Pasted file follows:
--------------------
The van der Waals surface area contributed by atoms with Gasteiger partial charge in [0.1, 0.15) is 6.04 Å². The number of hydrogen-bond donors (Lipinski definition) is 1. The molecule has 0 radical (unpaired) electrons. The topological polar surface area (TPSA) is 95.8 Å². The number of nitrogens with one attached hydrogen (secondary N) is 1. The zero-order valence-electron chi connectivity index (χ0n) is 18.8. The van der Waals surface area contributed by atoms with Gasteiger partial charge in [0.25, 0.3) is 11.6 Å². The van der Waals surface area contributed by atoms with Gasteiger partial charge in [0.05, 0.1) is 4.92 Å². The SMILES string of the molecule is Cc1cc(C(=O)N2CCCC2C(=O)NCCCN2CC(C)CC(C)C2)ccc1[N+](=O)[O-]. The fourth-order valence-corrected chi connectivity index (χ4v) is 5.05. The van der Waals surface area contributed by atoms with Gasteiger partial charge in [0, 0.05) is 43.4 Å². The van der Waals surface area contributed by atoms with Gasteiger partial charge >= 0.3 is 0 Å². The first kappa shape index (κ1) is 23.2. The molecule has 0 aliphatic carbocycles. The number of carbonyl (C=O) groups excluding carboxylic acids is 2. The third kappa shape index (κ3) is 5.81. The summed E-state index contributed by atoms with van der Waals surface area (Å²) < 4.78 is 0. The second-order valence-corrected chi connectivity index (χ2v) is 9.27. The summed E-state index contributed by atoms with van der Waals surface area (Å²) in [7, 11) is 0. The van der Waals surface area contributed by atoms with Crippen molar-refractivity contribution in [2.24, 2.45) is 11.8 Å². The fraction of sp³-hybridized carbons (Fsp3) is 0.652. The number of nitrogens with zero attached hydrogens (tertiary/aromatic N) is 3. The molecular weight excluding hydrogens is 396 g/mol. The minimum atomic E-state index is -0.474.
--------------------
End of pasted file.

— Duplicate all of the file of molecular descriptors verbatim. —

The van der Waals surface area contributed by atoms with Gasteiger partial charge in [0.1, 0.15) is 6.04 Å². The number of hydrogen-bond donors (Lipinski definition) is 1. The molecule has 0 radical (unpaired) electrons. The topological polar surface area (TPSA) is 95.8 Å². The number of nitrogens with one attached hydrogen (secondary N) is 1. The zero-order valence-electron chi connectivity index (χ0n) is 18.8. The van der Waals surface area contributed by atoms with Gasteiger partial charge in [0.25, 0.3) is 11.6 Å². The van der Waals surface area contributed by atoms with Gasteiger partial charge in [0.05, 0.1) is 4.92 Å². The SMILES string of the molecule is Cc1cc(C(=O)N2CCCC2C(=O)NCCCN2CC(C)CC(C)C2)ccc1[N+](=O)[O-]. The fourth-order valence-corrected chi connectivity index (χ4v) is 5.05. The van der Waals surface area contributed by atoms with Gasteiger partial charge in [0, 0.05) is 43.4 Å². The van der Waals surface area contributed by atoms with Gasteiger partial charge >= 0.3 is 0 Å². The first kappa shape index (κ1) is 23.2. The molecule has 0 aliphatic carbocycles. The number of carbonyl (C=O) groups excluding carboxylic acids is 2. The third kappa shape index (κ3) is 5.81. The summed E-state index contributed by atoms with van der Waals surface area (Å²) < 4.78 is 0. The second-order valence-corrected chi connectivity index (χ2v) is 9.27. The summed E-state index contributed by atoms with van der Waals surface area (Å²) in [7, 11) is 0. The van der Waals surface area contributed by atoms with Crippen molar-refractivity contribution in [2.24, 2.45) is 11.8 Å². The fraction of sp³-hybridized carbons (Fsp3) is 0.652. The number of nitrogens with zero attached hydrogens (tertiary/aromatic N) is 3. The molecular weight excluding hydrogens is 396 g/mol. The minimum atomic E-state index is -0.474.